Eating Chinese “Hot Pot” is when everyone cooks their own food in a large pot of boiling water that is heated from below and placed in the middle of the table. The pot has to be heated throughout the meal by flame or an electric burner to keep the temperature of the water at a boil. Since different foods require different cooking times and since everyone is putting new raw food in and taking cooked food out at all different times, it’s important to keep the water hot enough to kill any bacteria. As long as your water keeps boiling, you have nothing to worry about, so don’t let this scare you out of trying hot pot 🙂 Oh and don’t forget to keep two sets of utensils separate, one for handling raw food and one for removing and eating the cooked food. I Love eating hot pot! The water is often flavoured with a soup base (I prefer the spicy variations). Typically, you have a selection of thinly sliced raw meat (ie. beef, pork, lamb), raw seafood (ie. shrimp, fish balls, squid, mussels), vegetables (ie. mushrooms, daikon radish, lettuce, other chinese veggies), tofu, beef balls, etc. You can buy meat that has been sliced for the purpose of hot pot in asian grocery stores. You select what you want and then you cook it in the pot. The meats take seconds to cook since they’re sliced so thinly. When your food’s ready, you remove it from the boiling water and eat it with various dipping sauces. Dipping sauces differ widely from region to region in China and are often very flavourful to compliment the blandly cooked food. It is also common to add a whole raw egg to the dipping sauces. I love that but with rising concerns about bacteria in eggs, my family and I are a bit more hesitant to do it now. I haven’t had hot pot in a few years now so I’m not sure if restaurants still supply raw eggs for their dipping sauces.
How I “hot potted” at home: I haven’t been to a hot pot restaurant in a few years because all of the best places are in Markham, ON and I don’t get out there as often anymore. I don’t own any of the hot pot equipment, so it never occurred to me to try it at home until I got an idea from my sister. When I was visiting her one weekend, I noticed that she had thinly sliced beef in her freezer, so I asked her how she cooked it. When she said by hot pot, I got excited and asked her if she had acquired the equipment. She hadn’t. She smiled [embarrassed], and told me that she heated a pot of water on the stove and hot potted and ate standing over the stove, haha. She thought I was going to judge her, but my reply (after I finished laughing and calling her ghetto) was, “What a Great idea! I’m totally going to do that too!”. And so I did 🙂 The recipe below is a very simple and basic hot pot dipping sauce.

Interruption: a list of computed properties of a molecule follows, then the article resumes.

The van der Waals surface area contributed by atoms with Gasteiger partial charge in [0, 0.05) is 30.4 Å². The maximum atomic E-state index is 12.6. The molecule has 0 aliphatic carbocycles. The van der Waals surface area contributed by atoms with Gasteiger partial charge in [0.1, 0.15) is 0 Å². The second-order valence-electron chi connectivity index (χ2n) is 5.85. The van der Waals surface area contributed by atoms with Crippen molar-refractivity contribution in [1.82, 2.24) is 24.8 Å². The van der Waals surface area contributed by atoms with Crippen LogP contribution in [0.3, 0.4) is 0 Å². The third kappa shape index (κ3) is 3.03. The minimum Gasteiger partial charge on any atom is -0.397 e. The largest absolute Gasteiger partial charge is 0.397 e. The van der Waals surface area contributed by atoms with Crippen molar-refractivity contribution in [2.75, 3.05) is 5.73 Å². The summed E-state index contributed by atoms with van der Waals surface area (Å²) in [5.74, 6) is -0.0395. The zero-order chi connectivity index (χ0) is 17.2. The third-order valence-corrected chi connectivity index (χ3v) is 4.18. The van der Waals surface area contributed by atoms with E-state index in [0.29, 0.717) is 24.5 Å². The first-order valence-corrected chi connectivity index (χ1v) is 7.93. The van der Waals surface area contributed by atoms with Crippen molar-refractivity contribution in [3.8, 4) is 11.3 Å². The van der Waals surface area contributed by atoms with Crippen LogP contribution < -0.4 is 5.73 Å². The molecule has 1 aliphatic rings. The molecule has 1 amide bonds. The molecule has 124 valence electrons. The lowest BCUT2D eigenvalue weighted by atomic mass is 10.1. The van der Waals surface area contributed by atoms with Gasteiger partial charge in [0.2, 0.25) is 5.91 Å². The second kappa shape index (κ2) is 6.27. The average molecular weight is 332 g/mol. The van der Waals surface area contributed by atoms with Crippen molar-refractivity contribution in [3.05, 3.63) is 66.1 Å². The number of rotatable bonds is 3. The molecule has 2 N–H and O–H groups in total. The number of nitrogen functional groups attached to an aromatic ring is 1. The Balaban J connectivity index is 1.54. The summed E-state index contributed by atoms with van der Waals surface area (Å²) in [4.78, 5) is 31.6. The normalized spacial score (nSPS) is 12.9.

Hot Pot Dipping Sauce Recipe
makes enough for one person
2 tbsp soy sauce
1/2 tbsp rice vinegar
Vietnamese chili garlic sauce to taste
a few drops of toasted sesame oil (brand Kadoya)
pinch of dehydrated garlic (or garlic powder or very finely minced fresh garlic)
pinch of chives, finely chopped
pinch of cilantro, finely chopped
large pinch of granulated white sugar
1 raw egg, optional (Warning: Raw eggs may contain bacteria that could result in foodborne illness.)
Mix all of the ingredients together in a small bowl until the sugar dissolves. Adjust to taste. Serve with hot pot meat and seafood.